Exosomes as microenvironmental cue for engaging me.. (S-OS)
Exosomes as microenvironmental cue for engaging mesenchymal stem cells in osteosarcoma progression
Start date: Jan 1, 2016,
End date: Dec 31, 2017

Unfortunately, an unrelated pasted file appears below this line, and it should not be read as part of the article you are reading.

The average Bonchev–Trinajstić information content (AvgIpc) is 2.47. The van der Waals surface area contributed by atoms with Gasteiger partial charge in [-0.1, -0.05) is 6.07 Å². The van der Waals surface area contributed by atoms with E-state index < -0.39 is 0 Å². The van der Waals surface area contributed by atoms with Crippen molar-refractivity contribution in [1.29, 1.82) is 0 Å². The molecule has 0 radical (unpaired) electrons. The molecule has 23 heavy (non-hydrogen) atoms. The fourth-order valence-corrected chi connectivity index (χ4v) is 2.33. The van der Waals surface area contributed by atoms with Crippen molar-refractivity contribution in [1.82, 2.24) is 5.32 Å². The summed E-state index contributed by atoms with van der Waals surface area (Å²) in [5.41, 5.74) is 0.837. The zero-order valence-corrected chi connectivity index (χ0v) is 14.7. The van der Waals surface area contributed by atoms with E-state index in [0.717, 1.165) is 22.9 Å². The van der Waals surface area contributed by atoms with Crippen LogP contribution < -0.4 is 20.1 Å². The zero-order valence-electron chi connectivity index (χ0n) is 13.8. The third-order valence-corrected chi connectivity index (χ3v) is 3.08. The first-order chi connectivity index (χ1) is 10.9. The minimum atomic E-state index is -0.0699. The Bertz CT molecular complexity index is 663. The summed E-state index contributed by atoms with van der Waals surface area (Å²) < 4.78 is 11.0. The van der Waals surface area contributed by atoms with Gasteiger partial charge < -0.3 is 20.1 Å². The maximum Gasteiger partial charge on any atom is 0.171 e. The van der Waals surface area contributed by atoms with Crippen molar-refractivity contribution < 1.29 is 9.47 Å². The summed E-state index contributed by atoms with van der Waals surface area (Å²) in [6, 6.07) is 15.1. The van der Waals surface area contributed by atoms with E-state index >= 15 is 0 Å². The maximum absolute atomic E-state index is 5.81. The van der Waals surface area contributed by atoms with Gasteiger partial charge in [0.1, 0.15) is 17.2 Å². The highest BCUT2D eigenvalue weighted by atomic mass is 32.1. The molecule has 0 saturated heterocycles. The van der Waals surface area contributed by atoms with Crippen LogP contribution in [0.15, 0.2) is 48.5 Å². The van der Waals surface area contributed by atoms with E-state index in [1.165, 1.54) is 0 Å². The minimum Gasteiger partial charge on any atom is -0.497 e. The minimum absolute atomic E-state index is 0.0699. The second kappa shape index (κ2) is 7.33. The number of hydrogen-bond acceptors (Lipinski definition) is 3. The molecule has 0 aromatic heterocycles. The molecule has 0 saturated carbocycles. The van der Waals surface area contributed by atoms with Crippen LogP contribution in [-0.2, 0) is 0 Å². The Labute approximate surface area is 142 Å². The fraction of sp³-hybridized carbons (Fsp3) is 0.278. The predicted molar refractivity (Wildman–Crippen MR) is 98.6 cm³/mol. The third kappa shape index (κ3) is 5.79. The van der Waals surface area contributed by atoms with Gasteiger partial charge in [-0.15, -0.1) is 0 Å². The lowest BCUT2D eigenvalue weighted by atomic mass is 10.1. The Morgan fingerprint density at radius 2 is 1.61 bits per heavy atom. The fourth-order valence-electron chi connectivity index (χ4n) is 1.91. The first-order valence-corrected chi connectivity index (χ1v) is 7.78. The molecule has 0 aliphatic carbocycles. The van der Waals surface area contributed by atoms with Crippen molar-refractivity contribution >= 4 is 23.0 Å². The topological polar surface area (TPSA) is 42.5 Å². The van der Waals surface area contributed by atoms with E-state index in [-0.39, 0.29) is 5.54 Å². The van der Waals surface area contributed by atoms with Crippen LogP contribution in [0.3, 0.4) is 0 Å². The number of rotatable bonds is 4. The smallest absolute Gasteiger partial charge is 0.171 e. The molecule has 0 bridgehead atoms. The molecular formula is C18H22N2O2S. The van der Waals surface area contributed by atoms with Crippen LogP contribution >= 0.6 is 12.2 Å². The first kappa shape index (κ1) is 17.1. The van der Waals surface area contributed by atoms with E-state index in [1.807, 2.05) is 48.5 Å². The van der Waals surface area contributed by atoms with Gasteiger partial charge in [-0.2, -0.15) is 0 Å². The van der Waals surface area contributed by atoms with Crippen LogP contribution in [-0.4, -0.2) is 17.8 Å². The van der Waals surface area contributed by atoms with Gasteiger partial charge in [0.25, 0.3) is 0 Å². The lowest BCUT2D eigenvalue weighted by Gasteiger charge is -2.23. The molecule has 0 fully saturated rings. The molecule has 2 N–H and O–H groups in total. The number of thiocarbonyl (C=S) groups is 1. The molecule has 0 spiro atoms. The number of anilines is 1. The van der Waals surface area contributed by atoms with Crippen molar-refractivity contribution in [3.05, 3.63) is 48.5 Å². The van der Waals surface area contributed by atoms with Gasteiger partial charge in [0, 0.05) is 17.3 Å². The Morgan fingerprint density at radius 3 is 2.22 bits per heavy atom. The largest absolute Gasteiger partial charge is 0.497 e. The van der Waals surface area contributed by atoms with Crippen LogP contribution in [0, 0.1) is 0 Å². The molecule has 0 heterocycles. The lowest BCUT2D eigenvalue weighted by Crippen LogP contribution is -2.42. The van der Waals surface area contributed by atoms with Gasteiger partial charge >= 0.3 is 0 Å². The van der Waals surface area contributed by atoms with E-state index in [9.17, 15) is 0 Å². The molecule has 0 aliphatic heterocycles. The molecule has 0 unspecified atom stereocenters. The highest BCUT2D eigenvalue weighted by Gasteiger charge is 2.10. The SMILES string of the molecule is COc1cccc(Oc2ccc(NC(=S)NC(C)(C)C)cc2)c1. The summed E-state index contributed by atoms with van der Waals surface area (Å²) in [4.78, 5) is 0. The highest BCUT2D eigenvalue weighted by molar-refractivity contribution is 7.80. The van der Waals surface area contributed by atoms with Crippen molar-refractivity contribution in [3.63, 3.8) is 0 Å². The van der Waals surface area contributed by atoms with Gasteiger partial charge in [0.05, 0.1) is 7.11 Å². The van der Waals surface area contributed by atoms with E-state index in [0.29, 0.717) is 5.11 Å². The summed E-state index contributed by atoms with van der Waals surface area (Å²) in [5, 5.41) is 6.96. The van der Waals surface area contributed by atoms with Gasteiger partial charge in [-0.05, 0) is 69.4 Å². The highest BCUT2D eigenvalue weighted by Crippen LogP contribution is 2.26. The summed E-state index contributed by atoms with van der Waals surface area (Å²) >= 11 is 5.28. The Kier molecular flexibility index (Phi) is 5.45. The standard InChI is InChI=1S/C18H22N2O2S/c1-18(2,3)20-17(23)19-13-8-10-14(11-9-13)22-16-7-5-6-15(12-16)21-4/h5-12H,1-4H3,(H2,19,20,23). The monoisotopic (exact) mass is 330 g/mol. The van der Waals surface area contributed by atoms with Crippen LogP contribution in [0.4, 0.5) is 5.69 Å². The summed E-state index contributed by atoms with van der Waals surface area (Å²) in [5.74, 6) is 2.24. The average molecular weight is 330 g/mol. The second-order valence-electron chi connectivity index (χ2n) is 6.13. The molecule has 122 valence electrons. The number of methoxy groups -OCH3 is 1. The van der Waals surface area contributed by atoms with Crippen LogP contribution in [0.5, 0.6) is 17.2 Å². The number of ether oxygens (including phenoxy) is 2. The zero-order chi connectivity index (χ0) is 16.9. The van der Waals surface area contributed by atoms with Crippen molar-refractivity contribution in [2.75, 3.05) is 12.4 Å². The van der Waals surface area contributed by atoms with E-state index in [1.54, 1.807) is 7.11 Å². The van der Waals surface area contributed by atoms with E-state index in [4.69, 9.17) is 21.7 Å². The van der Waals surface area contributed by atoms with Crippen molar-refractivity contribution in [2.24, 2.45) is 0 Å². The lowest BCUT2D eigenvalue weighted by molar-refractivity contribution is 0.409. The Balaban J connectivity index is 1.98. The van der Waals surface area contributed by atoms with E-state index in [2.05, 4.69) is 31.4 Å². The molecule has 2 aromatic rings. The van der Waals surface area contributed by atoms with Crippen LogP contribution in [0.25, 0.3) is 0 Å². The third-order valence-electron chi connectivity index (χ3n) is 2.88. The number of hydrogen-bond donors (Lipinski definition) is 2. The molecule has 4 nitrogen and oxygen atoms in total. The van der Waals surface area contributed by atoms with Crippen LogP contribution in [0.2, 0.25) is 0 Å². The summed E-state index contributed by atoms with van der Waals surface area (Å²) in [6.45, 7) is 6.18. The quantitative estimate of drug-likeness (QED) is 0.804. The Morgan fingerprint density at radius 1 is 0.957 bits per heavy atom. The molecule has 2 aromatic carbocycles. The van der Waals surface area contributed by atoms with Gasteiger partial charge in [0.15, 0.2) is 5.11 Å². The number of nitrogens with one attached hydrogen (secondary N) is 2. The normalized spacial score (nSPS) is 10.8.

Osteosarcoma (OS) is a very aggressive malignant bone tumor that develops primarily during childhood and adolescence. It is characterized by rapid growth, a strong tendency for recurrence and an extremely high metastatic potential. In the last three decades OS survival in the presence of metastasis has stagnated at a dismal 30%, clinical trials proved unsuccessful and no major breakthrough in the treatment of OS has been reported. To stop OS mortality, alternative therapeutical approaches urgently need to be explored. Studies into the molecular and cellular events underlying OS revealed complex and heterogeneous genetic alterations, which challenge the prospect of finding and exploiting an unique molecular driver underlying OS. Because OS onset occurs at sites of rapid bone growth during the adolescent growth spurt, microenvironmental factors and tumor stroma may have a defining role in OS development and progression. Surprisingly, the intercellular cross-talk between OS cells and components of the tumor stroma, in particular mesenchymal stem cells (MSCs), have been poorly investigated.Here I intend to demonstrate that tumor secreted vesicles called “exosomes” function as a key microenvironmental factor in OS progression by controlling tumor-stromal cells interactions. Specifically, we aim to explore whether MSC become pro-tumorigenic and pro-metastatic upon interaction with OS exosomes in bioluminescent mouse xenograft models. To identify the molecular signals (i.e. proteins and regulatory RNAs) in OS exosomes responsible for altering MSC behavior, we will employ state-of-the-art proteomics and deep-sequencing techniques. Finally, by means of functional assays we wish to discover the mechanisms by which OS exosome “educate” MSCs.The identification of and interference with this completely unexplored layer of communication will lay the groundwork for novel therapeutical approaches to stop OS high mortality rate.
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